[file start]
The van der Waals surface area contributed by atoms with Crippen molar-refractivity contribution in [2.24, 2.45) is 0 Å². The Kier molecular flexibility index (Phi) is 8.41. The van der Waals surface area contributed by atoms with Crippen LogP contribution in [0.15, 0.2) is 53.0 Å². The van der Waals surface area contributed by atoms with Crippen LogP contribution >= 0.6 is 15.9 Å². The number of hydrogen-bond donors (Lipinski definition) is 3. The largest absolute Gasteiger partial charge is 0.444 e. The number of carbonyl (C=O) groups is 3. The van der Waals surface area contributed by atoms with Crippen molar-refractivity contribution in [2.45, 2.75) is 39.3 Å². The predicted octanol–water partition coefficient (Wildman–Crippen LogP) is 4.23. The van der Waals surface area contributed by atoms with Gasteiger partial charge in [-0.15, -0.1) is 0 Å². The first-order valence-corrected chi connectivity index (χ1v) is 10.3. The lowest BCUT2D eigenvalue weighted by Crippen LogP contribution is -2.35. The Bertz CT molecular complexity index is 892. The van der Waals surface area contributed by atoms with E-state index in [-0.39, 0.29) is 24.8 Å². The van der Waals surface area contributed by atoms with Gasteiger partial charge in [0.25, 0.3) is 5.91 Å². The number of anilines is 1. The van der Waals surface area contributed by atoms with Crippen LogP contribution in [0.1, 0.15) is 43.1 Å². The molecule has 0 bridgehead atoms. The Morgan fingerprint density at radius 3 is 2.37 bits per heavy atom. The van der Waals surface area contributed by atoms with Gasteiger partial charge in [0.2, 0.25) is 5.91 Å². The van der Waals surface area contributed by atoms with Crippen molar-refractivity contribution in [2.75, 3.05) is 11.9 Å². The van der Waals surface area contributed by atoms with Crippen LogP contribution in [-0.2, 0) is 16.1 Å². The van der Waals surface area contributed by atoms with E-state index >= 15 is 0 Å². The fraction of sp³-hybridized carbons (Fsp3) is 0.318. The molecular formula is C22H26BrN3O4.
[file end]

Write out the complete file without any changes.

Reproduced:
The van der Waals surface area contributed by atoms with Crippen molar-refractivity contribution in [2.24, 2.45) is 0 Å². The Kier molecular flexibility index (Phi) is 8.41. The van der Waals surface area contributed by atoms with Crippen LogP contribution in [0.15, 0.2) is 53.0 Å². The van der Waals surface area contributed by atoms with Crippen LogP contribution >= 0.6 is 15.9 Å². The number of hydrogen-bond donors (Lipinski definition) is 3. The largest absolute Gasteiger partial charge is 0.444 e. The number of carbonyl (C=O) groups is 3. The van der Waals surface area contributed by atoms with Crippen molar-refractivity contribution in [2.45, 2.75) is 39.3 Å². The predicted octanol–water partition coefficient (Wildman–Crippen LogP) is 4.23. The van der Waals surface area contributed by atoms with Gasteiger partial charge in [-0.15, -0.1) is 0 Å². The first-order valence-corrected chi connectivity index (χ1v) is 10.3. The lowest BCUT2D eigenvalue weighted by Crippen LogP contribution is -2.35. The Bertz CT molecular complexity index is 892. The van der Waals surface area contributed by atoms with E-state index in [-0.39, 0.29) is 24.8 Å². The van der Waals surface area contributed by atoms with Gasteiger partial charge in [0.25, 0.3) is 5.91 Å². The number of anilines is 1. The van der Waals surface area contributed by atoms with Crippen LogP contribution in [0.1, 0.15) is 43.1 Å². The molecule has 0 bridgehead atoms. The Morgan fingerprint density at radius 3 is 2.37 bits per heavy atom. The van der Waals surface area contributed by atoms with Gasteiger partial charge in [0.2, 0.25) is 5.91 Å². The van der Waals surface area contributed by atoms with Crippen molar-refractivity contribution in [2.75, 3.05) is 11.9 Å². The van der Waals surface area contributed by atoms with Crippen LogP contribution in [-0.2, 0) is 16.1 Å². The van der Waals surface area contributed by atoms with E-state index >= 15 is 0 Å². The fraction of sp³-hybridized carbons (Fsp3) is 0.318. The molecular formula is C22H26BrN3O4.